Is Mississippi really removing civil rights history from its teaching standards?


In recent months, conservative lawmakers and leaders alike have vowed to ban critical race theory from being taught in Mississippi’s public schools.

So when a Twitter user pointed out in late December that the Mississippi Department of Education had quietly proposed changes to the state’s social studies standards, many expressed their dismay at the new language.

For example, an objective for fourth grade teaching on civil rights that previously said, “Name important people of the modern Civil Rights Movement, including Mississippians. Martin Luther King, Jr., Rosa Parks, Medgar Evers, James Meredith, Fannie Lou Hamer, Charles Evers, etc.” would now say, “Identify important figures of the modern Civil Rights Movement including Mississippians.”

An eighth grade objective that reads, “Examine the Southern resistance to Reconstruction reforms, including: Black Codes, Jim Crow Laws, Ku Klux Klan, etc.” would change to “Analyze southern resistance to Reconstruction reforms.”

In Mississippi, public schools follow standards that outline learning objectives and subject material by grade level. Social studies standards are broken into five categories described as strands: history, civics, geography, economics, and civil rights.

At a Dec. 16 meeting for the state Board of Education, members approved the first step in revising the standards. It was approved in a block without discussion, a standard practice from the board on this kind of item, but all the proposed changes are included here.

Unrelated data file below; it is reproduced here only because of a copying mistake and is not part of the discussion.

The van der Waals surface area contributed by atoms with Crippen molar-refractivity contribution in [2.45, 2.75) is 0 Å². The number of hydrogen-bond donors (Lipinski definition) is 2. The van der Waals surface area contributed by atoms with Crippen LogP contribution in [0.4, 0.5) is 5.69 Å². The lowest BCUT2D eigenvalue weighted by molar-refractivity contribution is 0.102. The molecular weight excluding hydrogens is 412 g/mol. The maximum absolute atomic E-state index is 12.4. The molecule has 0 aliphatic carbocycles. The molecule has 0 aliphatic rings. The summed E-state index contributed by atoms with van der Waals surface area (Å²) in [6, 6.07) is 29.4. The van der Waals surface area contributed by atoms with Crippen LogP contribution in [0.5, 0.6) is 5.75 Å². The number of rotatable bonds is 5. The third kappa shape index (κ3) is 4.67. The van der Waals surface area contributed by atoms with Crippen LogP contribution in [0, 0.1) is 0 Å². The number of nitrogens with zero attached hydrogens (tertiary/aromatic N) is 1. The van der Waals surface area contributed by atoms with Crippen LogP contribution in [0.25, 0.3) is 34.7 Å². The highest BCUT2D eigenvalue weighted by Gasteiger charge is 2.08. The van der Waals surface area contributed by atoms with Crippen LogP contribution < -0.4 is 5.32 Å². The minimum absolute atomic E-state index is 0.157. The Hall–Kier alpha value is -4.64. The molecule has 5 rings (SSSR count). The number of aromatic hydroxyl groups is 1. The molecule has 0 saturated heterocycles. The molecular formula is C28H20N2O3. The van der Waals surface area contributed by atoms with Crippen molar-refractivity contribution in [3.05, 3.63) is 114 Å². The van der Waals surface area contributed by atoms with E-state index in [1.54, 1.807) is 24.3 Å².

The 309-page document has many changes like this across the strands, which remove specific names or descriptions for broader, more vague terms. There are also verb changes, like swapping “describe” to “determine how,” or “explain” to “contrast.”

On social media, people questioned why these proposed changes weren’t announced or discussed by the board. Some called the move cowardly, others disturbing, and one person even described the new language in the document as fascism.

The pushback was so strong that on Wednesday, the department announced it would hold a public hearing on Jan. 28 for concerned individuals to address the changes.

Chauncey Spears is the education policy specialist at the Mississippi Center For Justice, which was in the process of trying to get a public meeting with MDE before they announced the January event. A former social studies specialist at the department, Spears said he and his organization want to understand the “academically defensible” reasons for the changes and ensure the public gets a say.